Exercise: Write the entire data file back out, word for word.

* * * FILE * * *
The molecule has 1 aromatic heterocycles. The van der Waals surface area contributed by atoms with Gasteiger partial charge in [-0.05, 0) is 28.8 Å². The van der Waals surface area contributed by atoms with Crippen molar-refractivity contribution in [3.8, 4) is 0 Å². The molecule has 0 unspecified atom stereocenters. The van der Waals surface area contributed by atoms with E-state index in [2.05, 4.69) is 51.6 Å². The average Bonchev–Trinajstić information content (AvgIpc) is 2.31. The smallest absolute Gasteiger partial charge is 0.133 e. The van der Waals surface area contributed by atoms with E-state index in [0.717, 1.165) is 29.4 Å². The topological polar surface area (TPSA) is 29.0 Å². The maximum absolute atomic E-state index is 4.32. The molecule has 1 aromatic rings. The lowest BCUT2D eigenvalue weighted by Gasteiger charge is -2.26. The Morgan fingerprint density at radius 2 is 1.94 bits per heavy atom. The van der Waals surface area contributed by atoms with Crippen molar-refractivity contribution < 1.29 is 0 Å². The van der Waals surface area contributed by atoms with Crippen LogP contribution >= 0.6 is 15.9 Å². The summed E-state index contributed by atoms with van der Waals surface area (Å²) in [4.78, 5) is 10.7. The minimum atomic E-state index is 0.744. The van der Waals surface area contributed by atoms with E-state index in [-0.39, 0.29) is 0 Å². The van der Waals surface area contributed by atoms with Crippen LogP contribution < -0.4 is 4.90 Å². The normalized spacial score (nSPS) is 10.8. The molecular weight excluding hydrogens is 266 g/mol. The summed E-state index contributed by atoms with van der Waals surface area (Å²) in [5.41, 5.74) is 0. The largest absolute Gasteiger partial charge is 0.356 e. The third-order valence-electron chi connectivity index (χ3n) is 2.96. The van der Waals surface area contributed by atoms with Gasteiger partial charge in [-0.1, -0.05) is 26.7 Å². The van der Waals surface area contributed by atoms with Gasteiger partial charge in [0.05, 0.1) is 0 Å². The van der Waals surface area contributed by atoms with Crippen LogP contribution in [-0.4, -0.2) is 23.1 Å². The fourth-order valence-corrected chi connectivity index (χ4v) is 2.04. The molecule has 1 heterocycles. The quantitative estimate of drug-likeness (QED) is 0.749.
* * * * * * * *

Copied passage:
The molecule has 1 aromatic heterocycles. The van der Waals surface area contributed by atoms with Gasteiger partial charge in [-0.05, 0) is 28.8 Å². The van der Waals surface area contributed by atoms with Crippen molar-refractivity contribution in [3.8, 4) is 0 Å². The molecule has 0 unspecified atom stereocenters. The van der Waals surface area contributed by atoms with E-state index in [2.05, 4.69) is 51.6 Å². The average Bonchev–Trinajstić information content (AvgIpc) is 2.31. The smallest absolute Gasteiger partial charge is 0.133 e. The van der Waals surface area contributed by atoms with E-state index in [0.717, 1.165) is 29.4 Å². The topological polar surface area (TPSA) is 29.0 Å². The maximum absolute atomic E-state index is 4.32. The molecule has 1 aromatic rings. The lowest BCUT2D eigenvalue weighted by Gasteiger charge is -2.26. The Morgan fingerprint density at radius 2 is 1.94 bits per heavy atom. The van der Waals surface area contributed by atoms with Crippen molar-refractivity contribution < 1.29 is 0 Å². The van der Waals surface area contributed by atoms with Crippen LogP contribution >= 0.6 is 15.9 Å². The summed E-state index contributed by atoms with van der Waals surface area (Å²) in [4.78, 5) is 10.7. The minimum atomic E-state index is 0.744. The van der Waals surface area contributed by atoms with E-state index in [-0.39, 0.29) is 0 Å². The van der Waals surface area contributed by atoms with Crippen LogP contribution < -0.4 is 4.90 Å². The normalized spacial score (nSPS) is 10.8. The molecular weight excluding hydrogens is 266 g/mol. The summed E-state index contributed by atoms with van der Waals surface area (Å²) in [5.41, 5.74) is 0. The largest absolute Gasteiger partial charge is 0.356 e. The third-order valence-electron chi connectivity index (χ3n) is 2.96. The van der Waals surface area contributed by atoms with Gasteiger partial charge in [-0.1, -0.05) is 26.7 Å². The van der Waals surface area contributed by atoms with Gasteiger partial charge in [0.05, 0.1) is 0 Å². The van der Waals surface area contributed by atoms with Crippen LogP contribution in [-0.4, -0.2) is 23.1 Å². The fourth-order valence-corrected chi connectivity index (χ4v) is 2.04. The molecule has 1 heterocycles. The quantitative estimate of drug-likeness (QED) is 0.749.